An Unexpected Journey (Part 5)

A Side Note (1/17/20)

On a side note, God is good! His timing is sometimes unexpected, sometimes surprising, but always precise. Besides Rhonda’s cancer situation, I’ve been thinking of something else lately – death. My lovely wife’s recent diagnosis ferociously awakened something inside of me that we are all very aware of, yet I hadn’t really thought about…until now. Mortality. My wife’s, mine, yours. This has been a lot to process in my mind alongside Rhonda having cancer.

I am not nearly as concerned with my mortality as I am with my loved ones’ earthly demise. I have been struggling a bit with the no longer dormant knowledge that the chances of losing several dear ones in my lifetime are extremely great. The fact of the matter is this: Whether a person lives to be two, one hundred and two, or somewhere in between – life on earth is microscopic in comparison to eternity. Pondering these thoughts got to be somewhat exhausting, but this is where God’s timing is no accident.

Yesterday – and I mean YESTERDAY – I was reading The Divine Conspiracy: Rediscovering Our Hidden Truth In God by Dallas Willard when the following words, undoubtedly meant for me at this time, jumped off the pages: “So as we think of our life and make plans for it, we should not be anticipating going through some terrible event called ‘death,’ to be avoided at all costs even though it can’t be avoided. That is the usual attitude for human beings, no doubt. But, immersed in Christ in action, we may be sure that our life – yes, that familiar one we are each so well acquainted with – will never stop.”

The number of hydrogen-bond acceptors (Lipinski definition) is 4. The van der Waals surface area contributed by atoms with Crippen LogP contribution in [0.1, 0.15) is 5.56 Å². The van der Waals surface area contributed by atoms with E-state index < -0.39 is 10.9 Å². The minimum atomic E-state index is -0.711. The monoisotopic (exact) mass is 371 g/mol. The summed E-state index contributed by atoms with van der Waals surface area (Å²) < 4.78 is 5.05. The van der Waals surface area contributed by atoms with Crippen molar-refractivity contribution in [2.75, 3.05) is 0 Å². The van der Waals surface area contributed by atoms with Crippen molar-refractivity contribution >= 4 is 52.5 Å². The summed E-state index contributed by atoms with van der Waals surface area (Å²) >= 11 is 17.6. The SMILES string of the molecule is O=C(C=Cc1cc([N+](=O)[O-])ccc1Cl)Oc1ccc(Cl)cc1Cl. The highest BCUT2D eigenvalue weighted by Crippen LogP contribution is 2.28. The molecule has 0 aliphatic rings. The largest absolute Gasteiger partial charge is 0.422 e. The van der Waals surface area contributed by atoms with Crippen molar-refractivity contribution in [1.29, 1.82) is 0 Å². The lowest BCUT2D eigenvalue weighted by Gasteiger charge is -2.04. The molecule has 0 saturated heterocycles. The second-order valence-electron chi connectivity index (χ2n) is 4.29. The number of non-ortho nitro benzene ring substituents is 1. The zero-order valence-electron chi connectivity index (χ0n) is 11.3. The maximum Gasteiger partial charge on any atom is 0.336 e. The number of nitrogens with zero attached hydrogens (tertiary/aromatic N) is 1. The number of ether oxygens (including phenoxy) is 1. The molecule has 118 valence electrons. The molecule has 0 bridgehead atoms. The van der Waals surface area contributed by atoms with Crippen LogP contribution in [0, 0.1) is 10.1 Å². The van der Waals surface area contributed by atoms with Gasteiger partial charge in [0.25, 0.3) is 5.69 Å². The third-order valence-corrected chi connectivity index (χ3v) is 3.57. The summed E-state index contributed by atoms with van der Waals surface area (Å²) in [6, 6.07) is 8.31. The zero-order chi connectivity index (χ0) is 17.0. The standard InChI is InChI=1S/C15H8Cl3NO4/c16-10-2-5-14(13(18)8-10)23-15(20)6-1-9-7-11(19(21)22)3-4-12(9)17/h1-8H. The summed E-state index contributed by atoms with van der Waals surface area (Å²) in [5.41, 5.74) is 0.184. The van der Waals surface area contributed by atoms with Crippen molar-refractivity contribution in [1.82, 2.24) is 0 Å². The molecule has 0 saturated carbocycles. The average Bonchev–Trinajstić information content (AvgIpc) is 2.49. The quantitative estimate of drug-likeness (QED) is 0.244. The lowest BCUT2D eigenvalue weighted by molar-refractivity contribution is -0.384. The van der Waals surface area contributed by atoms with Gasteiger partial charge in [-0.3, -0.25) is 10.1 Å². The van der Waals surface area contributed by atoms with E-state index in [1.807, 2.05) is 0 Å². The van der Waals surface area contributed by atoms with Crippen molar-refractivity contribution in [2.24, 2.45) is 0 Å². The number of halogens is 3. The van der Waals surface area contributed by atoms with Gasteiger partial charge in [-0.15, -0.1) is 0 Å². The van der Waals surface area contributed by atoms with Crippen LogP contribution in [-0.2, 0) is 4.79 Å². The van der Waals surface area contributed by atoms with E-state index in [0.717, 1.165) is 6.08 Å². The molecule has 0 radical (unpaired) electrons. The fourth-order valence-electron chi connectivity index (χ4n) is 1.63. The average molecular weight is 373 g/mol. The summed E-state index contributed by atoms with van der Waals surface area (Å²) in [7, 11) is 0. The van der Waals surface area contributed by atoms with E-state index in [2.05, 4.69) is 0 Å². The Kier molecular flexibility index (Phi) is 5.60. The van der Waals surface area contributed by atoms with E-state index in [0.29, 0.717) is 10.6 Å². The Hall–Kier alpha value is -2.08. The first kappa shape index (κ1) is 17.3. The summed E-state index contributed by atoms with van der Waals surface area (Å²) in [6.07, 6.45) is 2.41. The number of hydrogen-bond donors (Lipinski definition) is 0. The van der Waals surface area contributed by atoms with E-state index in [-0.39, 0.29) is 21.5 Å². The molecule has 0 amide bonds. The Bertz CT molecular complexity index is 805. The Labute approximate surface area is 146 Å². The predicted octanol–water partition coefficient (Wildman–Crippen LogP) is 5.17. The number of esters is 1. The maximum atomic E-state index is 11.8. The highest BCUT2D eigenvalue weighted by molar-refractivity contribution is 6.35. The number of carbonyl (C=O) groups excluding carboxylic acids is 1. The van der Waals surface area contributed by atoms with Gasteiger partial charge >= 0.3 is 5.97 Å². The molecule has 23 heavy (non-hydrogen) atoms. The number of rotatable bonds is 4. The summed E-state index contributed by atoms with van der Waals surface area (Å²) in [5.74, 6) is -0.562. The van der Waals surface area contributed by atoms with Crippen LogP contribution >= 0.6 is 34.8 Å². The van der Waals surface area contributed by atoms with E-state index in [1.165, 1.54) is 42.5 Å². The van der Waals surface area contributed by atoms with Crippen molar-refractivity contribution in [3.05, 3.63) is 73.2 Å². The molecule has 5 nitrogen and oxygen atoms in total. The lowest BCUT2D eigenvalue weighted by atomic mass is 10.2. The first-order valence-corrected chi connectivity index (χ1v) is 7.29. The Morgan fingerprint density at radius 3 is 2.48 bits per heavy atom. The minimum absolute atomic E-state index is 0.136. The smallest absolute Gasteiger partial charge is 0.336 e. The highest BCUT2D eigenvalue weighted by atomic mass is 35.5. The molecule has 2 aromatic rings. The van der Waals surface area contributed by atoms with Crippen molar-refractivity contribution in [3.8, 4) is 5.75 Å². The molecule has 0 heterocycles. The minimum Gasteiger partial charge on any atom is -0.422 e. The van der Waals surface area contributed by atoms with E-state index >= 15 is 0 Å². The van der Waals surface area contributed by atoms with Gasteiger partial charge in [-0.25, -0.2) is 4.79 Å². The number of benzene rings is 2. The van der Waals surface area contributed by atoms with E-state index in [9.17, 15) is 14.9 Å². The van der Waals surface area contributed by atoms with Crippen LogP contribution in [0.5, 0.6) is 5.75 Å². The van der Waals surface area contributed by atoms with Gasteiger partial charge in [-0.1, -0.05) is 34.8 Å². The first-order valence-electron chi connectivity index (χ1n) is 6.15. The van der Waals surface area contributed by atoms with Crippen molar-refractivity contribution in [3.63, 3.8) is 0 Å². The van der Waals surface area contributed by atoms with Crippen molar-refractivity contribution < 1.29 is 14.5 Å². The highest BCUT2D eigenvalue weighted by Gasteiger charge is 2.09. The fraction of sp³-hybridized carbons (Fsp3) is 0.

The Christian author continues his take on the topic of death with, “How then are we to think about the transition? Failure to have a way of thinking about it is one of the things that continues to make it dreadful even to those who have every confidence in Jesus. The unimaginable is naturally frightening to us.” Mr. Willard then relays a superb picture as to what a Christ follower can expect when leaving his or her earthly body. The depicted, and I think comforting, scene is that of a woman who walks to a doorway between two rooms.

The author conveys, “While still interacting with those in the room she is leaving, she begins to see and converse with people in the room beyond, who may be totally concealed from those left behind. They come to meet us while we are still in touch with those left behind. The curtains part for us briefly before we go through.” Dallas Willard ends his enlightening view on the subject of death with this simple, yet profound statement: “It will be our birthday into God’s full world.” Just what I needed at this particular time in my life. Thank you, God!


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